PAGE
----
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3 Problems with Payment Stretching

June 22, 2011
Read Time: 0 min

There are a few motives that explain why CFOs or Controllers may choose to stretch their payments by paying invoices past their due date.  The first explanation is that they simply want to enhance their cash flow and improve the appearance of their balance sheet to make their company more attractive to investors and stakeholders.  If improving liquidity is the goal, there are better ways to enhance cash flow. The other motive for stretching payments materializes from necessity.  When businesses are struggling to make their payments on time, they may be forced to stretch some of their payments past the invoice due date.  If this is the case, there are a few best practices that should be followed to minimize the negative effects of payment stretching that we will cover later in the article.

Delaying payments to vendors can cause several problems:

1. It hurts relationships with vendors. Not only will vendors feel that they are being slighted by the company that is not paying them on time, but they will also be affected financially as many vendors are already experiencing some form of a cash flow issue.

2. It results in duplicate payments. When an invoice isn’t paid on time, vendors will send another invoice to the company.  Even with a quality system in place to track these duplicate invoices, a few will still slip through and be paid twice.  As most CFOs and controllers know, these duplicate payments will rarely be tracked by the recipient of the payment.

3. It can cause issues internally. More work is created for accounts payable staff as they have to manage a more complicated process (including duplicate payment prevention) and field increased calls from vendors.  In addition, the extra calls will typically be undesirable money-collection calls that staff members do not enjoy answering.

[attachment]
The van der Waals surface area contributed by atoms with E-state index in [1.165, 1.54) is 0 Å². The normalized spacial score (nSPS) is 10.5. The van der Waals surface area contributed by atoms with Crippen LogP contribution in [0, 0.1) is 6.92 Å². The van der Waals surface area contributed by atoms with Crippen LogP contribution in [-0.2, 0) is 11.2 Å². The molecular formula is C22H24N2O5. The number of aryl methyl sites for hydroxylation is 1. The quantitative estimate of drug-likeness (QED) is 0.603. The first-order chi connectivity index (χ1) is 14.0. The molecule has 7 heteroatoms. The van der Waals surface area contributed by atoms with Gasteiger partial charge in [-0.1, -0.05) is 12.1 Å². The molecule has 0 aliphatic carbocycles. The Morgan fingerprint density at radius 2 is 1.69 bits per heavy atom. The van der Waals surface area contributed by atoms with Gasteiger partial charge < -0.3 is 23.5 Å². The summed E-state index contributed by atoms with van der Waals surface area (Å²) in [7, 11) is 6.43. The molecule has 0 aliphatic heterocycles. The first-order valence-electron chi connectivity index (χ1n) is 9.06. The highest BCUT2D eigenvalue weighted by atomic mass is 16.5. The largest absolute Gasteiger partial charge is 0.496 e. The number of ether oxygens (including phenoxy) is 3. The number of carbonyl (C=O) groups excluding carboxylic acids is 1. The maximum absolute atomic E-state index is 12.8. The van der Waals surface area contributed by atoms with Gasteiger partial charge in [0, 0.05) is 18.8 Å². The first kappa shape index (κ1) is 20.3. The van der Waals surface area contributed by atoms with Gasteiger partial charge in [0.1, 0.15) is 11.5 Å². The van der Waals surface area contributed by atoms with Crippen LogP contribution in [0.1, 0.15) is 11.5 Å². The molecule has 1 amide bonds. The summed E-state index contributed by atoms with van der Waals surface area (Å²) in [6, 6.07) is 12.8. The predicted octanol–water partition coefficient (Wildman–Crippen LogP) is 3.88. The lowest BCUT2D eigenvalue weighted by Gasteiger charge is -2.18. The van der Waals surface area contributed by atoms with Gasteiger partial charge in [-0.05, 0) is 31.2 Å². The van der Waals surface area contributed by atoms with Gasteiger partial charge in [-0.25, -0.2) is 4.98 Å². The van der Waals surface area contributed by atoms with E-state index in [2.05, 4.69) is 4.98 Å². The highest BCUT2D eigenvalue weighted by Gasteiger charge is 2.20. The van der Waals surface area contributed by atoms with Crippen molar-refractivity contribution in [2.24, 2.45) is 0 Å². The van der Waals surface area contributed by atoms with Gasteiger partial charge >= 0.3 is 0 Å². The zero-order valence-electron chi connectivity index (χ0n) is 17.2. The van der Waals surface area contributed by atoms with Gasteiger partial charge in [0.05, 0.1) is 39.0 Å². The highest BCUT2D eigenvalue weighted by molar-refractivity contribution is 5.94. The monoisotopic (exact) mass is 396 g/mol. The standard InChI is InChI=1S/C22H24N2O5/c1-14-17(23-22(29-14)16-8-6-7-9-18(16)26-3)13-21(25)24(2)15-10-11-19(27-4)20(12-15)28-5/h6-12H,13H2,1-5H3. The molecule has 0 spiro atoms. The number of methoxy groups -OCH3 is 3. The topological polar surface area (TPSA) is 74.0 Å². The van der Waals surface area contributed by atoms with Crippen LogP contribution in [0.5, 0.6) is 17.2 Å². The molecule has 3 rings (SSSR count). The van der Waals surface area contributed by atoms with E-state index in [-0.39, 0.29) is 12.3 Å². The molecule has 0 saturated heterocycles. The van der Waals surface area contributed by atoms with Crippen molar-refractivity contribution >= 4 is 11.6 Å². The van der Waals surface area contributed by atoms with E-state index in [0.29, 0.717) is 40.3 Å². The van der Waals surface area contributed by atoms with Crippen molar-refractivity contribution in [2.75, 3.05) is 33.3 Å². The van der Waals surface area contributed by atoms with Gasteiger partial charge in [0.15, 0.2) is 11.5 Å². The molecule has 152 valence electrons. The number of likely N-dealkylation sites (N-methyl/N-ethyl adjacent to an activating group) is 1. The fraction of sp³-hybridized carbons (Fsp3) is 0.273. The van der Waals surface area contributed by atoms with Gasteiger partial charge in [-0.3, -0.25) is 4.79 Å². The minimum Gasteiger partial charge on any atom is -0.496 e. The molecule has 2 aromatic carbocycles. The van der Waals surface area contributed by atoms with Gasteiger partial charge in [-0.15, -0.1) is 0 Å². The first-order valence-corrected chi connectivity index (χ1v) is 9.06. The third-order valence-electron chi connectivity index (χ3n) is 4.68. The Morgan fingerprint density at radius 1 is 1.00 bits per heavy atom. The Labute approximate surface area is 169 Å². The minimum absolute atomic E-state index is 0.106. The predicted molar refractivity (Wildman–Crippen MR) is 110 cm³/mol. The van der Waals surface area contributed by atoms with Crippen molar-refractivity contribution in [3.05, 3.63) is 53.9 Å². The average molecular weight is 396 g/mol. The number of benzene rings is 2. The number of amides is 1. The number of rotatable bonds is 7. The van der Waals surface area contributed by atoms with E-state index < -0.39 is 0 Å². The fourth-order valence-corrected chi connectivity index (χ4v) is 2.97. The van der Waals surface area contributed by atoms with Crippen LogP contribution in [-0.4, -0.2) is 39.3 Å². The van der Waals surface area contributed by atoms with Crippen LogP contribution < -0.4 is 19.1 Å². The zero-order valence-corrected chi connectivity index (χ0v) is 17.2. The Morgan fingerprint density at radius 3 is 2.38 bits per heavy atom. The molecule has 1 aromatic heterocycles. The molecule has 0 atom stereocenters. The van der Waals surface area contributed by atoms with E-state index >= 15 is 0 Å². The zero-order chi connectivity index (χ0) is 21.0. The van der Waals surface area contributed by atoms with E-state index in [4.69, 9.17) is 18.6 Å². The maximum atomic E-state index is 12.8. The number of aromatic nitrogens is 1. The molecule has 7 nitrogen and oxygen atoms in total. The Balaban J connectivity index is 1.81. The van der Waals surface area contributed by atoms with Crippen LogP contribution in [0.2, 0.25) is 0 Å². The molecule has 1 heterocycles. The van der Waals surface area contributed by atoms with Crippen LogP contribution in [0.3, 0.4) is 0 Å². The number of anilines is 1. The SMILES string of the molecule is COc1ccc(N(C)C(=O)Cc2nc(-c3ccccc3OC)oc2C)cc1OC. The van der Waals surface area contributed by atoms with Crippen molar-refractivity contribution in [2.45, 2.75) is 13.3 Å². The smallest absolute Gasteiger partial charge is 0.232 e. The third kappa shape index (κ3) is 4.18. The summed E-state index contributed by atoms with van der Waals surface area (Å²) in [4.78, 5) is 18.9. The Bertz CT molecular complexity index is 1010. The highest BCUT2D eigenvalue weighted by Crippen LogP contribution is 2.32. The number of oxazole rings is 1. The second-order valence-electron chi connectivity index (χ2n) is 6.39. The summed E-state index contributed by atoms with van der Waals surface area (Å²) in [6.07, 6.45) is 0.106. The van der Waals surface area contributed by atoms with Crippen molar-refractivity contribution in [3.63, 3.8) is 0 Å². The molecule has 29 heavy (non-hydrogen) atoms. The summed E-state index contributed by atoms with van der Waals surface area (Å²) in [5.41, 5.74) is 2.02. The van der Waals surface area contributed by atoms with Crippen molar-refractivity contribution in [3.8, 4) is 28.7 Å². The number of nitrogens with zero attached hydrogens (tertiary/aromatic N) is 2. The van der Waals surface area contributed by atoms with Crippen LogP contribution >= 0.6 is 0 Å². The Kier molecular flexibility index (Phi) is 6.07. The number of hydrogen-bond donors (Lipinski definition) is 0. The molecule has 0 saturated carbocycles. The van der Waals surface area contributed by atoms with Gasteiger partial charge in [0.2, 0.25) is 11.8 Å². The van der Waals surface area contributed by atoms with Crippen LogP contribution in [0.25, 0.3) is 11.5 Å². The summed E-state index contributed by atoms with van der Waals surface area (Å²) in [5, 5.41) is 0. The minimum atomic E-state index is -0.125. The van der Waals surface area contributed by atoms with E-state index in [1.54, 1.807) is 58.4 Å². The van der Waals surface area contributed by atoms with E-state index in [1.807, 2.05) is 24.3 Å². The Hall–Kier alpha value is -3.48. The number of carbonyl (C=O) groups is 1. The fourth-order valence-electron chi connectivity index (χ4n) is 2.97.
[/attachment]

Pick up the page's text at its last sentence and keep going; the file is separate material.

As mentioned earlier, stretching payments may be more of a necessity than an option in situations where the company is struggling with cash flow.  Here are a few guidelines to follow to minimize the possible negative consequences of completing payments past the invoice date:

1. Communicate with the invoice issuer. Inform the vendor that the payment will be late so that they know the money is coming, don’t issue a second invoice, and won’t be surprised when they don’t receive the payment on time.  The relationship with your vendor will benefit greatly from following this step even though it can be difficult to communicate openly.

2. Pay the invoice as soon as possible. Some companies are tempted to withhold a payment as long as possible once it is already past due.  This will cause headaches in the organization as well as negatively impact your vendor.  It is best to pay the invoice as soon as the company is able.

3. Avoid paying the invoice twice. Duplicate payments can be an issue for companies that stretch payments.  This is especially true for companies who aren’t planning on stretching payments and don’t necessarily have a plan in place to catch duplicate invoices.  Paying an invoice twice (once based off the original invoice and once based off the past-due invoice) will obviously further hurt your company’s cash flow.  As mentioned previously, duplicate invoices can often be avoided by communicating with vendors to inform them that the payment will be late.

Due to the impact on relationships with vendors, the possibility of duplicate payments, and the issues it can cause internally, stretching payments is a practice that is best to avoid.  If it is necessary due to cash flow issues, remember to communicate with vendors, pay the invoice as soon as the company is able, and avoid paying the invoice twice.

What best practices have you implemented to avoid payment stretching?

About the Author


Raleigh, N.C.-based Sageworks, a leading provider of lending, credit risk, and portfolio risk software that enables banks and credit unions to efficiently grow and improve the borrower experience, was founded in 1998. Using its platform, Sageworks analyzed over 11.5 million loans, aggregated the corresponding loan data, and created the largest

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